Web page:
Nagavana, aka: Naga-vana, Nāgavana; 9 Definition(s)
Nagavana means something in Buddhism, Pali, Hinduism, Sanskrit, the history of ancient India, Marathi. If you want to know the exact meaning, history, etymology or English translation of this term then check out the descriptions on this page. Add your comment or reference to a book if you want to contribute to this summary article.
Purana and Itihasa (epic history)
Nāgavana (नागवन).—East of Añjana; otherwise Ekamūla; also between the Vindhyas and the Ganges; also the country of Karūṣas.*
- * Vāyu-purāṇa 69. 238.
The Purana (पुराण, purāṇas) refers to Sanskrit literature preserving ancient India’s vast cultural history, including historical legends, religious ceremonies, various arts and sciences. The eighteen mahapuranas total over 400,000 shlokas (metrical couplets) and date to at least several centuries BCE.
Katha (narrative stories)
Nāgavana (नागवन) is the name of a garden according to the Kathāsaritsāgara, chapter 34. Accordingly, “now once on a time the prince, with his ministers, and accompanied by his beloved, went on a pilgrimage to a garden called Nāgavana. There a certain merchant’s wife fell in love with Gomukha, and being repulsed, tried to kill him by offering to him a poisoned drink”.
The Kathāsaritsāgara (‘ocean of streams of story’), mentioning Nāgavana, is a famous Sanskrit epic story revolving around prince Naravāhanadatta and his quest to become the emperor of the vidyādharas (celestial beings). The work is said to have been an adaptation of Guṇāḍhya’s Bṛhatkathā consisting of 100,000 verses, which in turn is part of a larger work containing 700,000 verses.Source: Wisdom Library: Kathāsaritsāgara
Katha (कथा, kathā) refers to narrative Sanskrit literature often inspired from epic legendry (itihasa) and poetry (mahākāvya). Some Kathas reflect socio-political instructions for the King while others remind the reader of important historical event and exploits of the Gods, Heroes and Sages.
Theravada (major branch of Buddhism)
A pleasance near Hatthigama, belonging to Uggagahapati. It was there that he first met the Buddha and was converted. A.iv.213; AA.ii.782.Source: Pali Kanon: Pali Proper Names
Theravāda is a major branch of Buddhism having the the Pali canon (tipitaka) as their canonical literature, which includes the vinaya-pitaka (monastic rules), the sutta-pitaka (Buddhist sermons) and the abhidhamma-pitaka (philosophy and psychology).
India history and geogprahy
Nāga-vana.—(IE 8-4), an elephant-forest. Note: nāga-vana is defined in the “Indian epigraphical glossary” as it can be found on ancient inscriptions commonly written in Sanskrit, Prakrit or Dravidian languages.Source: Cologne Digital Sanskrit Dictionaries: Indian Epigraphical Glossary
Nāgavana (नागवन) is the name of a forest situated in Majjhimadesa (Middle Country) of ancient India, as recorded in the Pāli Buddhist texts (detailing the geography of ancient India as it was known in to Early Buddhism).—Nāgavana is in the Vajji countries and is near Hatthigāma.Source: Ancient Buddhist Texts: Geography of Early Buddhism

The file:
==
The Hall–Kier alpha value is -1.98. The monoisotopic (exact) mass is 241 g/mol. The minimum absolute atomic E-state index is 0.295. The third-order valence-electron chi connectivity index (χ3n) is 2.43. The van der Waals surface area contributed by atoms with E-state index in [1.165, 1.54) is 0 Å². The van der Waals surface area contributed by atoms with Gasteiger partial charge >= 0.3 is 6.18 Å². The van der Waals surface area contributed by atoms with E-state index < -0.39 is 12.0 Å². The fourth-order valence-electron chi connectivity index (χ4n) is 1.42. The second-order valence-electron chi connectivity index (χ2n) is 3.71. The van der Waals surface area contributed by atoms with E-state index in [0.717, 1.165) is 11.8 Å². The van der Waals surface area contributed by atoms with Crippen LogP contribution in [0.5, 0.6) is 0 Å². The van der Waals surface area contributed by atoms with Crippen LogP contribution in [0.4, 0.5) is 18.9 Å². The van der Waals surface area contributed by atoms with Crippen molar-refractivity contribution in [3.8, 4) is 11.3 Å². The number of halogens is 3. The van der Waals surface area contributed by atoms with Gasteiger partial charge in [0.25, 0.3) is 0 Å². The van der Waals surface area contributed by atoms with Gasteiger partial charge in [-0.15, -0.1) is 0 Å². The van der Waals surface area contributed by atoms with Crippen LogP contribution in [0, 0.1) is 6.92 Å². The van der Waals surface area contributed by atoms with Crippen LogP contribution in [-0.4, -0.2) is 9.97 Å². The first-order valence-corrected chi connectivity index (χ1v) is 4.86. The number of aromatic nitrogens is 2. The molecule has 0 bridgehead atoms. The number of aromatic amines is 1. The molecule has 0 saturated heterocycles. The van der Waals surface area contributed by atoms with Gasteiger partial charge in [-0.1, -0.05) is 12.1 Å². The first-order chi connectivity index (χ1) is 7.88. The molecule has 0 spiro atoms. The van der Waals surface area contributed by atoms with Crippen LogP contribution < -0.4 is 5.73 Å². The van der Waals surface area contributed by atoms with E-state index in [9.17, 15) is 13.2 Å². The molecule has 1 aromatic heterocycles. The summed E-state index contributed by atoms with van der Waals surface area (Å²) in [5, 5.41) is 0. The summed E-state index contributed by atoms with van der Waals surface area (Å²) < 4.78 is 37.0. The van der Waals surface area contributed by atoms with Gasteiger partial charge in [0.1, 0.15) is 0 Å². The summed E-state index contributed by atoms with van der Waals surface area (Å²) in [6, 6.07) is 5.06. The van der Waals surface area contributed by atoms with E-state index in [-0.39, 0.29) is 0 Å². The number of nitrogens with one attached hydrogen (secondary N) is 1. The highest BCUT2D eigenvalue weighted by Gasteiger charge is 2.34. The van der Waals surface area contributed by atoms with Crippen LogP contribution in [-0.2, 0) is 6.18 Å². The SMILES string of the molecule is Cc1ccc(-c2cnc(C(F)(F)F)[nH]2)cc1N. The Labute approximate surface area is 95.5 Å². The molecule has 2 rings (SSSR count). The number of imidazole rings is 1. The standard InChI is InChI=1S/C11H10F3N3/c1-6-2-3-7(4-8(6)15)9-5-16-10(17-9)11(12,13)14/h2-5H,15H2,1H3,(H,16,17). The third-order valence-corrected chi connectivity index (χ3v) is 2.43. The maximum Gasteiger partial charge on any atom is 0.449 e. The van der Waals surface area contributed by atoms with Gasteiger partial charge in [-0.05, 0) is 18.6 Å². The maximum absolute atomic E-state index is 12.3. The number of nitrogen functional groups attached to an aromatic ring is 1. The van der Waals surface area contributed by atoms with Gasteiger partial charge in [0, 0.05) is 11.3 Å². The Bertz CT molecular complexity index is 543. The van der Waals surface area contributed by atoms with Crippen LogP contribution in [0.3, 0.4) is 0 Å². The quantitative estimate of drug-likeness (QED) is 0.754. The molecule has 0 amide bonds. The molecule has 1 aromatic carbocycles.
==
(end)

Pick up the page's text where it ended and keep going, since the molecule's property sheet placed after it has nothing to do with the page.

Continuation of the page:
The history of India traces the identification of countries, villages, towns and other regions of India, as well as royal dynasties, rulers, tribes, local festivities and traditions and regional languages. Ancient India enjoyed religious freedom and encourages the path of Dharma, a concept common to Buddhism, Hinduism, and Jainism.
Languages of India and abroad
nāgavana : (nt.) an iron-wood grove or a forest where there are elephants.Source: BuddhaSasana: Concise Pali-English Dictionary
Nāgavana refers to: elephant-grove Dh. 324; DhA. IV, 15;
Note: nāgavana is a Pali compound consisting of the words nāga and vana.Source: Sutta: The Pali Text Society's Pali-English Dictionary
Pali is the language of the Tipiṭaka, which is the sacred canon of Theravāda Buddhism and contains much of the Buddha’s speech. Closeley related to Sanskrit, both languages are used interchangeably between religions.
nāgavaṇa (नागवण).—f nāgavaṇūka f (nāgaviṇēṃ) Plundering, spoiling, stripping, pilling. v ghē, ghāla. 2 Plundered state.Source: DDSA: The Molesworth Marathi and English Dictionary
nāgavaṇa (नागवण).—f nāgavaṇūka f Plundering, spoiling. Plundered state.Source: DDSA: The Aryabhusan school dictionary, Marathi-English
Marathi is an Indo-European language having over 70 million native speakers people in (predominantly) Maharashtra India. Marathi, like many other Indo-Aryan languages, evolved from early forms of Prakrit, which itself is a subset of Sanskrit, one of the most ancient languages of the world.
Ends with: Mahanagavana.
Search found 3 books and stories containing Nagavana, Naga-vana, Nāgavana, Nāgavaṇa, Nāga-vana; (plurals include: Nagavanas, vanas, Nāgavanas, Nāgavaṇas). You can also click to the full overview containing English textual excerpts. Below are direct links for the most relevant articles:
The Great Chronicle of Buddhas (by Ven. Mingun Sayadaw)
Biography (7): Uggata, the Householder < [Chapter 45a - The Life Stories of Male Lay Disciples]
Elephantology and its Ancient Sanskrit Sources (by Geetha N.)
Kathasaritsagara (the Ocean of Story) (by Somadeva)